SVS Ultra Speaker System
The debut of the SVS Ultra speaker line prompts me to reconsider a question that’s been lurking at the back of my mind for years: Is SVS one of the great American speaker brands?
As a company founded in Ohio and initially operated out of a garage, SVS has all the right narrative elements of a great speaker brand. The company has built a reputation for making brilliantly unorthodox subwoofers and pretty good speakers—versus the scads of respectable brands that put most of their brilliance into speakers and treat subs as an afterthought. In the past few years, the story has added a few new chapters, with new heavy-hitter personnel in management and product design and a manufacturing move from Ohio to (where else?) China.
Those last few details might have made the story less compelling. However, after having spent some time with the Ultra Bookshelf, Center, Surround, and SB12-NSD sub, I now find the story more compelling. The new guys know what they’re doing, and, as with a lot of companies these days, the move to Chinese manufacturing has given them even more control over the quality of the final product.
I had come to this conclusion on the basis of listening alone before receiving a statement from new president Gary Yacoubian confirming that the move to a Chinese factory “has improved the quality and consistency of our products. We are able to closely supervise every aspect of the manufacturing process, and if anything, our standards are more exacting and rigorous now than they ever were in the past. The economies of scale factor into the process, improving assembly efficiency and reducing labor costs.”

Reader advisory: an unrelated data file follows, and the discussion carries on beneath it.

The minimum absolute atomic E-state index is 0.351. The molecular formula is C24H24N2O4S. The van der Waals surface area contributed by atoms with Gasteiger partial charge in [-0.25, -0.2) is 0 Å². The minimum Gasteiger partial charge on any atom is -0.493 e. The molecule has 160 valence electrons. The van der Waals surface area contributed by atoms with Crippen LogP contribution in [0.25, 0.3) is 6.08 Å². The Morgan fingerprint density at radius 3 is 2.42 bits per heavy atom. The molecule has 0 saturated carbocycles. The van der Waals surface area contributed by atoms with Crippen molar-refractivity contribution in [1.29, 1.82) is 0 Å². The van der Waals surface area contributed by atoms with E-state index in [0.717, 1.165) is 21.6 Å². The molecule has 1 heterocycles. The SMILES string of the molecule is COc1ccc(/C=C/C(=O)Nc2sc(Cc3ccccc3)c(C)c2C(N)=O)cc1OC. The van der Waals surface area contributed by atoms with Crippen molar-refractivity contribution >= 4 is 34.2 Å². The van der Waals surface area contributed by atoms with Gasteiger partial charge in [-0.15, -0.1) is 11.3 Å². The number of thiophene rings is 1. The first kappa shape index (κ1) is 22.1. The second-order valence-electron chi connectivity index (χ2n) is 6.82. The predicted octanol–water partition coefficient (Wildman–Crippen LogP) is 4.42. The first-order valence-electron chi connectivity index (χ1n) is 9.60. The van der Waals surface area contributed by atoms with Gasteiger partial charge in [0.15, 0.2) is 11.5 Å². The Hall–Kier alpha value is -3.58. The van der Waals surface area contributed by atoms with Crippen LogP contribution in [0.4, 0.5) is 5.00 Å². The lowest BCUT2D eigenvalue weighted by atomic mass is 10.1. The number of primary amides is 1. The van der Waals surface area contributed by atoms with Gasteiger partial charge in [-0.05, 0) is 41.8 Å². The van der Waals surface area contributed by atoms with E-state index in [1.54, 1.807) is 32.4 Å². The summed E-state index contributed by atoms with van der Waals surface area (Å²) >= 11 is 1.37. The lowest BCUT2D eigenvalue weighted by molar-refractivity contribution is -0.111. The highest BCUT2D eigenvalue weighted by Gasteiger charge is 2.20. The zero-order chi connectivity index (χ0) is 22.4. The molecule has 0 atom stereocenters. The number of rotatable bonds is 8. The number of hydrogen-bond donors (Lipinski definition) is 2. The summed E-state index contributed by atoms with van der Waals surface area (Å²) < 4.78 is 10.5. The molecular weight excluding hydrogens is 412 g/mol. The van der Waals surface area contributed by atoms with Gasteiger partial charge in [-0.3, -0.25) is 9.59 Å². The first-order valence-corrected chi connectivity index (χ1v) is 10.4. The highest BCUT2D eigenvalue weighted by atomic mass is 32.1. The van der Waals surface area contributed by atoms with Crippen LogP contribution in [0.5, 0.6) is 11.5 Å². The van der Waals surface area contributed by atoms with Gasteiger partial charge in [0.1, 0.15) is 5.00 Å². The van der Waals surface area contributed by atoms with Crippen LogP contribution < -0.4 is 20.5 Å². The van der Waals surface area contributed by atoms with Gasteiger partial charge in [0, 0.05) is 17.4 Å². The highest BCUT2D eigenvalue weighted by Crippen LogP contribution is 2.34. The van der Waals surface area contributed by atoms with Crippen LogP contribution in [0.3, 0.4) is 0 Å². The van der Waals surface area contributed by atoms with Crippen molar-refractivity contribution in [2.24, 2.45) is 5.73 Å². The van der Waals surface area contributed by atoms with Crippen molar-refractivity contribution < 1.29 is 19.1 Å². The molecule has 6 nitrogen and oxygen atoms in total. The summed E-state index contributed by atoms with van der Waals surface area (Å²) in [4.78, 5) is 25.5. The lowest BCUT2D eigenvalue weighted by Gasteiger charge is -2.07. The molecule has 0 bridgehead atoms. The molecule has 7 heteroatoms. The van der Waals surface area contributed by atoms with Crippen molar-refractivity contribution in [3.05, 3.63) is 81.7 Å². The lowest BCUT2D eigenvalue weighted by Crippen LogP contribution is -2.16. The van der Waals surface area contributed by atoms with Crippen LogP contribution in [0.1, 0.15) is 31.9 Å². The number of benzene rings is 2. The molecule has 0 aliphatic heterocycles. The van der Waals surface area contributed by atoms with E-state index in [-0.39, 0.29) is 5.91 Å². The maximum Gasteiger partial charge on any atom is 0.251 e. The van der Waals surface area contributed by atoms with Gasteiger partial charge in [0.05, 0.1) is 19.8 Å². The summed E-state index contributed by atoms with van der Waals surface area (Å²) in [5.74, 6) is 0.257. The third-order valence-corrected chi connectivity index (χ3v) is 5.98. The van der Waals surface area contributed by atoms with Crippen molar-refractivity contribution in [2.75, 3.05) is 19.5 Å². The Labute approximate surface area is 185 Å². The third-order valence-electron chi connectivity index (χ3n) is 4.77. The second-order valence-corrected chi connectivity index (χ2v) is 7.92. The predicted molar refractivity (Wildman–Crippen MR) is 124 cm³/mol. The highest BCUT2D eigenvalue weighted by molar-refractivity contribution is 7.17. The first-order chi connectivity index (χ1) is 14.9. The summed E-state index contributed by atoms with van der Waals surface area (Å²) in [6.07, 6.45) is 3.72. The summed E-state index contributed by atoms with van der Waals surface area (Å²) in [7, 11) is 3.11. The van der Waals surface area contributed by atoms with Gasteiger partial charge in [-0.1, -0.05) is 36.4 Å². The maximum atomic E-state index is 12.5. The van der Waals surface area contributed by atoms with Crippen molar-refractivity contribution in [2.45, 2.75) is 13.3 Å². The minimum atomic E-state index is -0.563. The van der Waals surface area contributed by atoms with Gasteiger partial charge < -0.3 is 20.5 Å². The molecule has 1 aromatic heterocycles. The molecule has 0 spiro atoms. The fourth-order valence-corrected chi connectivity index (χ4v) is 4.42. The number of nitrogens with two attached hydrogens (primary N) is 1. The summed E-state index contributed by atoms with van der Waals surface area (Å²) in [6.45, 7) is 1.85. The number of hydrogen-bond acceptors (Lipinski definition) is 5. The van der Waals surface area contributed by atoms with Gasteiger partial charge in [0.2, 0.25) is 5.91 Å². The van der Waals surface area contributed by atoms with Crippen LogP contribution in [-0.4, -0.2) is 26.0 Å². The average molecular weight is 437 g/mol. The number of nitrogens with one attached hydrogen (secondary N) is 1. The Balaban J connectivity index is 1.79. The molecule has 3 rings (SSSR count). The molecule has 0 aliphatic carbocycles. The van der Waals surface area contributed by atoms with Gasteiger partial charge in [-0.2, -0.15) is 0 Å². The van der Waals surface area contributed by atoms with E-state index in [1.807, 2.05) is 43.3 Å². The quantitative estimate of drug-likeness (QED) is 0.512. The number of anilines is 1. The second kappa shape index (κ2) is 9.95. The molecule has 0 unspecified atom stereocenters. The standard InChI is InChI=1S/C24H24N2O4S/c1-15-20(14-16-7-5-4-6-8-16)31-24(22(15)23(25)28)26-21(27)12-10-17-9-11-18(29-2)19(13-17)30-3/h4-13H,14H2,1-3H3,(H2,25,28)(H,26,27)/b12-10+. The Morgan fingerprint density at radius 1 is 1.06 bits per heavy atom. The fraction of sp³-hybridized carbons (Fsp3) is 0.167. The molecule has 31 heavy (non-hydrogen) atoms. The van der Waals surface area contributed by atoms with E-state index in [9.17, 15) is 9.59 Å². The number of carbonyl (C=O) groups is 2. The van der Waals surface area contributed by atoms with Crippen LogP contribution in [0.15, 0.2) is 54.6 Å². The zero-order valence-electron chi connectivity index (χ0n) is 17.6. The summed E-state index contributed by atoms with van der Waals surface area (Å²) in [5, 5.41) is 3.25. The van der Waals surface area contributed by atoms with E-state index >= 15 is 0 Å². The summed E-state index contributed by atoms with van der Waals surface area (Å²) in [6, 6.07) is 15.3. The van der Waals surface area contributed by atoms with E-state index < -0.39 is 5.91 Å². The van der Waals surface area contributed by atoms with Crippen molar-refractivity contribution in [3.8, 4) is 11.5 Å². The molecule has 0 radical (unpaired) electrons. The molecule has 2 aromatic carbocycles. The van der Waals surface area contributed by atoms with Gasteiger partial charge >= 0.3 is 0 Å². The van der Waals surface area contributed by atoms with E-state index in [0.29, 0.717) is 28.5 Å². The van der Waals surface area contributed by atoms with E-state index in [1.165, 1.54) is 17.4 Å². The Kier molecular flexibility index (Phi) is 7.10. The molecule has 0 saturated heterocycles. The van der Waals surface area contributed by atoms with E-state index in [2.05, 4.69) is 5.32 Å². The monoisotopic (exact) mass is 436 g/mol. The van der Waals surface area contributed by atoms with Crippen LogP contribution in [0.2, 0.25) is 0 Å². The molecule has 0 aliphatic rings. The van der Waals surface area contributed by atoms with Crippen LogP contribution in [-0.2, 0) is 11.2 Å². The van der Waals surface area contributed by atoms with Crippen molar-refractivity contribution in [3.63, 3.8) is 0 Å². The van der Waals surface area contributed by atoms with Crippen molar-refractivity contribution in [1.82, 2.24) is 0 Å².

In this latest chapter, it looks as if SVS has finally reached its moment of greatness.
SVS products are still designed in North America, with drawing boards at the company’s base in Youngstown, Ohio, and measurement and tweaking in the anechoic chamber at Canada’s National Research Council in Ottawa. The products are sold factory-direct, making them an excellent value. Shipping is free, both ways if necessary, with a 45-day evaluation period. So you have little to lose by trying SVS.
The company’s product lines continue to emphasize subs, including its unusual and formidable cylindrical models. Outside of subs, in fact, the Ultra is (at this writing) the only SVS speaker line. It includes the three models reviewed here: the Ultra Bookshelf ($499/each), Ultra Center ($699), and Ultra Surround ($599/each). There is also an Ultra Tower ($999). Its unusual trapezoidal shape stands 45 inches tall and utilizes dual 6.5-inch midrange drivers with a 1-inch aluminum-dome tweeter; horizontally opposed 8-inch side-mounted woofers handle the bass.
The Ultra Bookshelf evokes the Tower’s shape, but in a subtle way, without precisely mimicking it. It has a similar 6.5-inch composite glass fiber-coned woofer and 1-inch aluminum dome tweeter as the Tower. In the Ultra Center, you’ll find the same tweeter, similar woofer (in duplicate), and a 4-inch composite glass fiber-coned midrange driver. The Ultra Surround features dual pairs of the same tweeter and a slightly smaller 5.5-inch composite glass fiber-coned woofer. It can operate in bipole mode, with each pair of drivers operating in phase; dipole mode, with drivers out of phase; or Duet mode, which allows each pair of drivers to function as a separate speaker. The latter option allows the speaker to handle both side- and back-surround channels simultaneously. My demos used the bipole mode.
My colleague David Vaughn had previously reviewed the outstanding SB13-Ultra subwoofer ($1,599, Home Theater February/March 2013 and HomeTheater.com), so we tried out the more affordable SB12-NSD sub instead with this system. It packs a 12-inch driver into a sealed enclosure of less than 15 inches all around. It is the only speaker in the set with a perforated metal grille—the others have fabric grilles—though it does share the same finishes, including the attractive Piano Black Gloss of our review sample. DSP enhances the 400-watt RMS amp, and all controls are digital in lieu of the usual volume pot and other analog parts.
Associated equipment included a Pioneer Elite VSX-53 A/V receiver, Oppo BDP-83SE universal disc player, Micro Seiki BL-51 turntable, Shure M97xE phono cartridge, and Onix OA 21s integrated amp serving as phono preamp. All movie demos (and the first music demo) were Blu-ray Discs with DTS-HD Master Audio soundtracks.